INDIANAPOLIS – A Wells County state senator said Friday he will donate tainted money from a virtual school and related entities.
Sen. Travis Holdman, R-Markle, is sending $3,000 to Family Centered Services – a nonprofit that provides family support programming in Adams, Huntington and Wells counties.
He said his district includes 12 school districts so he chose the group instead as a way to help youth in the community.
Holdman’s move follows suit with other Republicans, including Gov. Eric Holcomb, House Speaker Brian Bosma, Senate President Pro Tem Rodric Bray and the majority campaign committees.
The Indiana Democratic Party brought to light more than $100,000 received by current or former legislators from companies and individuals tied to the virtual charter school scandal. The vast majority went to Republicans.
Indiana Virtual School and its sister academy have been under a cloud since a Chalkbeat investigation in 2017 uncovered inflated enrollments and money being sent to a bevy of outside vendors related to the founder.
A State Board of Accounts review released last week found the schools wrongly received $68.7 million in state payments by improperly claiming about 14,000 students as enrolled between 2011 and 2019, even though they had no online course activity. In addition, the schools inappropriately paid almost $86 million to companies linked to the schools' founder or his associates.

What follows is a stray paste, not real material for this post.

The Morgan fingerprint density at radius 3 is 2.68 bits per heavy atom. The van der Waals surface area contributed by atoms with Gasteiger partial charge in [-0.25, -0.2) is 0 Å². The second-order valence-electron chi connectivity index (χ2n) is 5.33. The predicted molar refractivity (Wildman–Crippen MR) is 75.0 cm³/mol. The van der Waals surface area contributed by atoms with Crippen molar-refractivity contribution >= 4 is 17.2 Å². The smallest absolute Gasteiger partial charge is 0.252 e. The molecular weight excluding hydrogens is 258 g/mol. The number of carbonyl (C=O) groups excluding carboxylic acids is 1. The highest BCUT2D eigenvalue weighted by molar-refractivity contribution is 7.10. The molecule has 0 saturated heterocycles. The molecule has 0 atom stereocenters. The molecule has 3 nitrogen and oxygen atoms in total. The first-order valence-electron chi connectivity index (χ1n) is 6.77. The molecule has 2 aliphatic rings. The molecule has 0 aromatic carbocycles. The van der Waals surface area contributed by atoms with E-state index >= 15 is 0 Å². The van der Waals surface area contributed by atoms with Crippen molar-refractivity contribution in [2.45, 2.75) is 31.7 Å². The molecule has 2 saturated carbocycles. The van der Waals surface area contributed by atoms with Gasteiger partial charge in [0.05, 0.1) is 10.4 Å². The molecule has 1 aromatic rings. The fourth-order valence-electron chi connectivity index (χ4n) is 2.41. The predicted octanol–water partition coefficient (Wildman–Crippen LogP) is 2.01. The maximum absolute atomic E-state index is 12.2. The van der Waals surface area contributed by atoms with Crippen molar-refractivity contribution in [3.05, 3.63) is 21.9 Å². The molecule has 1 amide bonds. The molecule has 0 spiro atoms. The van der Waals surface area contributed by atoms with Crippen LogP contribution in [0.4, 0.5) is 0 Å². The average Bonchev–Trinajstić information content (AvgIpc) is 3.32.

One person who is still thinking about possibly donating money he received is House Democrat Leader Rep. Phil GiaQuinta, D-Fort Wayne.
He said Thursday he would consider it, noting he got $300 a few years ago. He differentiated himself from Republicans returning the money because he didn’t vote in support of virtual charter schools.
"So obviously I haven’t been a friend of the virtual schools," GiaQuinta said. "I think we’re going to probably discuss that. That’s something I know that just came up."
Holdman is also under pressure to reveal how much money he made from a contract with Indiana Virtual School from 2011 to 2019. He provided consulting services to the now-maligned school but didn’t publicly disclose his contractual relationship.
The Journal Gazette continues to try to find the contract and its pay but the school is now defunct.